More immediately, I used a pack of frozen chicken breast strips that I had found in the freezer to make a tasty chicken spud pie, along with a leek retrieved from the allotment. Goodness me, the allotment looked a bit bleak this week - all the brassicas have collapsed into a soggy mess after the snow and cold temperatures in December and the only thing still harvestable are the leeks. Roll on spring I say... I'm ready!

Chicken Spud Pie (serves 4)

4 large baking potatoes
Pinch of salt
A little oil
8 closed cup mushrooms, sliced
1 leek, sliced
Black pepper
1 teaspoon of cornflour
100 ml chicken stock or milk
2 cooked chicken breasts or left over roast chicken, shredded
A knob of butter

Preheat oven to 220°C, gas 7. Scrub the potato skins, pat dry then sprinkle over a little salt and rub in a little oil. Prick the skins of the potatoes then bake for an hour or microwave for 10 minutes. In the meantime, heat some oil in a frying pan then fry the mushrooms and leek for a few minutes, grinding in some black pepper as you do. Sprinkle the cornflour in then gradually add the chicken stock or milk, stirring to combine with the flour. Add the shredded chicken and cook for a little longer to warm through. Cut each potato in half and carefully scoop out the flesh, trying not to damage the skins. Place the potato in a bowl with the butter and some seasoning and mash well. Place the potato skins on a baking try and spoon the chicken mix into the skins. Top with the mashed potato then place in the oven for 10 minutes or until the mash is just browning on top.

Friday, 7 January 2011

Beating my food nemesis

It seems to me that everyone has a particular food that they just can't stand... you know... that one that makes your stomach gurgle just at the thought of it. Actually, I have 3 things that do that to me: lychee, tinned butter beans and macaroni cheese.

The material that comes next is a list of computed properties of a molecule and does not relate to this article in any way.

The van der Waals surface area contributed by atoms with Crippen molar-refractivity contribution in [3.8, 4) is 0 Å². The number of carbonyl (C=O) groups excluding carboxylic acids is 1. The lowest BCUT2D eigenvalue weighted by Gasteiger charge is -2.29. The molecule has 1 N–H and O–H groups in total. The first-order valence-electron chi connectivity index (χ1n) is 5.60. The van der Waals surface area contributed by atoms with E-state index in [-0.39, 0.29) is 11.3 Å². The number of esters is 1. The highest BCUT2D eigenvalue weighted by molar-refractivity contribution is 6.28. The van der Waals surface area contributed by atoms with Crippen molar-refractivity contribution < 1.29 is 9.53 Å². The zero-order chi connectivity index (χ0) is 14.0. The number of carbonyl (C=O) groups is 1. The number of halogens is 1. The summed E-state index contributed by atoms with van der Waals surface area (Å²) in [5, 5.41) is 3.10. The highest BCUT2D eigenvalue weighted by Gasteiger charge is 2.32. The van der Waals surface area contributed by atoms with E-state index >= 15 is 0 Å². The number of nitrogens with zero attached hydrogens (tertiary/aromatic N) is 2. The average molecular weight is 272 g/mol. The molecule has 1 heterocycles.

The macaroni cheese thing was compounded when I was about 10 year old and my grandma dished it up for dinner and my grandpa insisted I ate it despite me not liking the stuff. So I never really expected the stuff to re-enter my life after that. But one summer when Steve's son was on holiday with us he chose a macaroni cheese ready-meal for his dinner and my eldest daughter took an interest in it, saying she thought she might like it. And indeed, on trying it, she did. That meant, that every now and then I would buy her a macaroni cheese ready-meal. But then I began to wonder what I was doing! Macaroni cheese is bad enough but a ready-meal... what was I thinking?!

There really isn't anything to making macaroni cheese - as long as you are not frightened by the prospect of making a rue. It is, after all, simply some boiled macaroni pasta covered in a cheesy sauce. Very basic and inexpensive store cupboard ingredients. I would give you the recipe but I never weigh or measure anything. Here's the basic gist: